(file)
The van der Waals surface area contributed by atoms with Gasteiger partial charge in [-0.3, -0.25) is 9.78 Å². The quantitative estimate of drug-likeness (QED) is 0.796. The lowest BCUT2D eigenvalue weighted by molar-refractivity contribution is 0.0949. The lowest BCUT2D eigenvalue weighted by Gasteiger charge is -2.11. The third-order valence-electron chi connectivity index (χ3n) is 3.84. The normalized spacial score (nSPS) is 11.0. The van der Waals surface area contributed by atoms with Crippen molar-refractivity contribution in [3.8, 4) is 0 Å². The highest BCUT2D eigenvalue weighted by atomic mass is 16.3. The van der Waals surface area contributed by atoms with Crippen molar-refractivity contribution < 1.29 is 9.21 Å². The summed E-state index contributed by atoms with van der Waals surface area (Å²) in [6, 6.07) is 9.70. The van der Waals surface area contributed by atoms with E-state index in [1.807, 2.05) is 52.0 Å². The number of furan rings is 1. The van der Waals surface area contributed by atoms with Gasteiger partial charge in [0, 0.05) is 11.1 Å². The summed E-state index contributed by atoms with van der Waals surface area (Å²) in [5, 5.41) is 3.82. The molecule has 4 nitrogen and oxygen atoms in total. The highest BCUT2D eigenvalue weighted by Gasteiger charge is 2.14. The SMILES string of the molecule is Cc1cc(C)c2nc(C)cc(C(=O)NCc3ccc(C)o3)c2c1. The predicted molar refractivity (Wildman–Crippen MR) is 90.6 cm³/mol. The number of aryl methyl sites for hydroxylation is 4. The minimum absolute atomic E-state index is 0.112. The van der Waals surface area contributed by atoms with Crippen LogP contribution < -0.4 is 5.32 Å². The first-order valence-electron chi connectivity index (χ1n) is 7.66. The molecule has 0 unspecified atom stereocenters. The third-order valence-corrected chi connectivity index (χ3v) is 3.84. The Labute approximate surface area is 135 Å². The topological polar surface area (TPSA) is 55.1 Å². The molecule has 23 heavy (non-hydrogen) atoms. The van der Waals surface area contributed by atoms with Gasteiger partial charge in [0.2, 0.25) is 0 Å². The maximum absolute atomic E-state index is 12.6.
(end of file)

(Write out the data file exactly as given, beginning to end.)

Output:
The van der Waals surface area contributed by atoms with Gasteiger partial charge in [-0.3, -0.25) is 9.78 Å². The quantitative estimate of drug-likeness (QED) is 0.796. The lowest BCUT2D eigenvalue weighted by molar-refractivity contribution is 0.0949. The lowest BCUT2D eigenvalue weighted by Gasteiger charge is -2.11. The third-order valence-electron chi connectivity index (χ3n) is 3.84. The normalized spacial score (nSPS) is 11.0. The van der Waals surface area contributed by atoms with Crippen molar-refractivity contribution in [3.8, 4) is 0 Å². The highest BCUT2D eigenvalue weighted by atomic mass is 16.3. The van der Waals surface area contributed by atoms with Crippen molar-refractivity contribution < 1.29 is 9.21 Å². The summed E-state index contributed by atoms with van der Waals surface area (Å²) in [6, 6.07) is 9.70. The van der Waals surface area contributed by atoms with E-state index in [1.807, 2.05) is 52.0 Å². The number of furan rings is 1. The van der Waals surface area contributed by atoms with Gasteiger partial charge in [0, 0.05) is 11.1 Å². The summed E-state index contributed by atoms with van der Waals surface area (Å²) in [5, 5.41) is 3.82. The molecule has 4 nitrogen and oxygen atoms in total. The highest BCUT2D eigenvalue weighted by Gasteiger charge is 2.14. The SMILES string of the molecule is Cc1cc(C)c2nc(C)cc(C(=O)NCc3ccc(C)o3)c2c1. The predicted molar refractivity (Wildman–Crippen MR) is 90.6 cm³/mol. The number of aryl methyl sites for hydroxylation is 4. The minimum absolute atomic E-state index is 0.112. The van der Waals surface area contributed by atoms with Crippen LogP contribution < -0.4 is 5.32 Å². The first-order valence-electron chi connectivity index (χ1n) is 7.66. The molecule has 0 unspecified atom stereocenters. The third-order valence-corrected chi connectivity index (χ3v) is 3.84. The Labute approximate surface area is 135 Å². The topological polar surface area (TPSA) is 55.1 Å². The molecule has 23 heavy (non-hydrogen) atoms. The van der Waals surface area contributed by atoms with Gasteiger partial charge in [0.2, 0.25) is 0 Å². The maximum absolute atomic E-state index is 12.6.